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How I turned my eco-angst into eco-action (and you can too).

For two whole weeks I spent hours researching, reading, finding out more; obsessively digging up the details of this massive crisis and wondering why no one was really doing much about it. I didn’t feel like eating, wine became a coping mechanism and I stopped sleeping. It would take me ages to drift off as thoughts and images whirled around in my head. And when I did finally sleep, I’d wake with a racing heart full of fear.

What was the cause of this panic? Climate Change.

I can remember the exact moment that the true extent of the climate crisis, and what it might mean for my children, finally hit me, like a ton of ice. It was spring 2019. I was at my parents’ house and we sat down together one evening to watch the BBC documentary, ‘Climate Change; the facts’, narrated by the venerable David Attenborough.

Typically, my mum fell asleep within minutes (I swear, she’d actually snore through the end of the world if it was aired on TV between 8 and 10pm). But my dad and I sat glued to the screen, deep grooves in our foreheads illustrating the deeper concern arising within. The images still haunt me. Great chunks of lush rainforest turned to dust and an orangutan trying to chase away a bulldozer.

But mostly it was the words. For the first time I heard the phrases, ‘tipping points’ and, 'negative feedback loops' which is basically, the point of no return in terms of global warming. It illustrates the fact that certain consequences of planetary warming only serve to perpetuate the problem. And then I realised that it wasn’t just the suffering and extinction of many of Earth’s other animals we should be worried about, it was our own. Or at the very least – our life as we know it.

Already people were losing livelihoods or fleeing their homes or worse, actually dying because of the effects of climate change. I was appalled yet unsurprised to hear that once again, the actions of the rich nations were causing harm to the poorer, and women were much more likely to feel the consequences of climate change than men.

I began to fear for this beautiful planet and my children’s future on it. My anxiety sometimes verged on panic. I was experiencing classic ‘analysis paralysis’ as I was learning more but doing less. My health coaching business suddenly felt meaningless. I wanted to give it all up and do something that really ‘mattered’.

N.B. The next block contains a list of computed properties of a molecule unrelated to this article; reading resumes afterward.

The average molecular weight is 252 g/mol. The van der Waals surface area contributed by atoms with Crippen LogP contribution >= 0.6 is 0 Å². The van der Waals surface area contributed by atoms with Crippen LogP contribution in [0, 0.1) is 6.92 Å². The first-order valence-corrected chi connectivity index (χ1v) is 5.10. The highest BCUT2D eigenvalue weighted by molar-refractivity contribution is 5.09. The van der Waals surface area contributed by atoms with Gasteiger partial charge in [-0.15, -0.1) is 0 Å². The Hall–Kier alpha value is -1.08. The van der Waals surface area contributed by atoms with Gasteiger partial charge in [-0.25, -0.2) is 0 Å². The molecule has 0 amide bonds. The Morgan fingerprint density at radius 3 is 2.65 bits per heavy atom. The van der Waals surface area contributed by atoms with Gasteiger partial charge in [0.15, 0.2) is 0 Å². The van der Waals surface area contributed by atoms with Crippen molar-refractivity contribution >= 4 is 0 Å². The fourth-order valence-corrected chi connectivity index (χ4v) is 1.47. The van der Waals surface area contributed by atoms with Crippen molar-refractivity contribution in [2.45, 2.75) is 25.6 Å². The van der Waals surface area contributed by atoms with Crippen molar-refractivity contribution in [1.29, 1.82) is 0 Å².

But once normal life with kids and work and school runs took over again, I managed to take a breath, step back and look at what I could do rather than worrying about what I couldn’t. That was the turning point.

Over the next couple of years I began to turn my anxiety into action. It’s all too easy to feel powerless in the face of something so huge but I joined protests in London and Bristol, and, along with hundreds of others, I made demands on the streets for the Government and the media to 'Tell the Truth' and 'Act Now'.

Peaceful protest movements in the past have contributed to massive social change like Women’s right to vote and the abolishment of slavery, so while the change isn’t immediate, I finally felt part of something bigger, something that really might make a difference.

The sense of camaraderie, joy and hope I felt standing alongside people of all faiths, ethnicities, genders and ages, was a real balm to my anxious soul.

I then took some road-cycling confidence lessons so I could start using my bike more and my car less. I even wove this new found skill into my business, doing ‘Pedal PT’ sessions for small groups of women. I started an online health and fitness programme that supported other mums to make eco and health conscious lifestyle changes, giving 15% of the income to TreeSisters charity.

I became inspired by a local climate action group to set up my own with a friend. We may not be saving the world with our litter picks and awareness-raising events, but we are saving my sanity and making a contribution.

And of course I made personal changes at home like consuming less dairy (I’m already a vegetarian), always buying second hand and looking for plastic free alternatives to many things.

Now, I’m taking a break from the fitness world to write about all things health, of people and planet. And each time I read too much world news and the flight, fight or freeze response is triggered in my brain again, I fight, no matter what the odds. As the suffragettes and abolitionists have done before me. And you can too - in whatever ways you choose. Don't overthink it, just act - just do - just talk - just write. You may not be able to save the planet single handedly, but it will save your sanity.

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